Tuesday, April 24, 2007

In praise of "stupid"

My friend Kent Peterson says the flèche is a "stupid ride" and he may have a point. The flèche has all sorts of oddball rules and (at least in the Northwest) is always cold or wet or both.

But last weekend, I participated in my 11th flèche, so the format must appeal to me. (The alternate explanation, that I'm simply not too bright, does nothing for me, thank you). So what's the attraction? In my case, more than one:

The team.

The flèche is a team event in a profoundly individual sport. Over the years, I’ve cycled many a solo brevet kilometer – whether because I was on a solo organizer’s pre-ride of a 1000km brevet or because I was dropped like a hot potato at the beginning of a 300km this spring (on single speed when the others weren’t – at least that’s my excuse and I’m sticking with it). I love those kms – just me and my bike out on the roads. Of course, I’ve cycled many more kms in the company of good friends and enjoyed them too. On a brevet, however, this companionship is optional – If I’m dragging, I can always tell the other riders to go on ahead for the betterment of their ride experience and of mine.

On a flèche, on the other hand, we ride as a team. We have to start together, finish together, and be together at the 22 hour control. Practically speaking, the flèche teams of which I’ve been a member stay together for 24 hours. We ride together, we plan together, we problem-solve together, and we experience each others’ highs and lows together.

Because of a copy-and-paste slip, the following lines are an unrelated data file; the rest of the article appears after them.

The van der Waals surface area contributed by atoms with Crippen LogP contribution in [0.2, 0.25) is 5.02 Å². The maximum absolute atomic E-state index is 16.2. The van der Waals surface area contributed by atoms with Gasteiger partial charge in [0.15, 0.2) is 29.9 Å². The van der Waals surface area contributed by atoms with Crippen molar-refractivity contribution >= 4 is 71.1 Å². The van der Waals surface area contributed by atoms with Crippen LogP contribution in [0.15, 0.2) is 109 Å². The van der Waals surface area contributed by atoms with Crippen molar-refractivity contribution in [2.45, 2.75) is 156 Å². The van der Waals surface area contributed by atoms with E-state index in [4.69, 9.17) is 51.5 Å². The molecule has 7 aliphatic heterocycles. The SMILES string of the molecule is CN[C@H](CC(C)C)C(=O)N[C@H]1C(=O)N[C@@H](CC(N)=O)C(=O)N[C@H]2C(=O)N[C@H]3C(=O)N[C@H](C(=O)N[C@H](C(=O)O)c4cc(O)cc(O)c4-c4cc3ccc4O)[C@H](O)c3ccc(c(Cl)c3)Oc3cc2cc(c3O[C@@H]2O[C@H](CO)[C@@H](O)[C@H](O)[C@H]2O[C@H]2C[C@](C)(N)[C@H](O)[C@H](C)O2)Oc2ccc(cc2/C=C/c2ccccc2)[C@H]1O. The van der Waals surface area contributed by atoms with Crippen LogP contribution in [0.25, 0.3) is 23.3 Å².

It helps to have a great team. On this ride, Wayne Methner, Peter McKay, Rick Haight, and Robin Pieper were mine.

Wayne and I met on brevets in 1998, the first year for both of us in randonneuring. Wayne’s steady riding and quiet confidence that we can finish have helped me through many a brevet and flèche over the 10 riding seasons since. Maybe I’ve helped him finish a few as well. Early on, too, Wayne taught me the value of a well-placed lie. On my first 600km, I didn’t yet know that feeling bad on a ride didn’t necessarily mean that you would feel worse and worse and worse until you curled up, sniveling, in the fetal position and waited for the adopt-a-road crew to clean you up with the rest of the roadside trash. I struggled into Bellingham on the second morning of the 600 feeling pretty low. I spotted a couple of bikes at a strip mall restaurant and went in to join them. One was Wayne, who told me that I was looking great and was sure to finish. While I was in the bathroom, however, he told the other rider that I looked like crap and would never finish. Fortified by a little rest, some food, and that well-placed lie, I finished the brevet with a couple hours to spare. Although I still forget from time to time, what I learned that day is that a low point is just a low point; the next hour is just as likely to be much better as it is to be worse.

I’ve shared more randonneur experiences with Peter McKay than with any other rider. Paris-Brest-Paris twice, Boston-Montreal-Boston twice, and thousands of kilometers of Seattle brevets in between. Regardless of the conditions, Peter reminds me (and I remind him) on every ride that “It's a beautiful day . . . and we're on our bicycles.” Like an old married couple, we’ve been together for better and for worse over a lot of rides. We’ve also shared enough motel rooms that our “other” spouses must just wonder.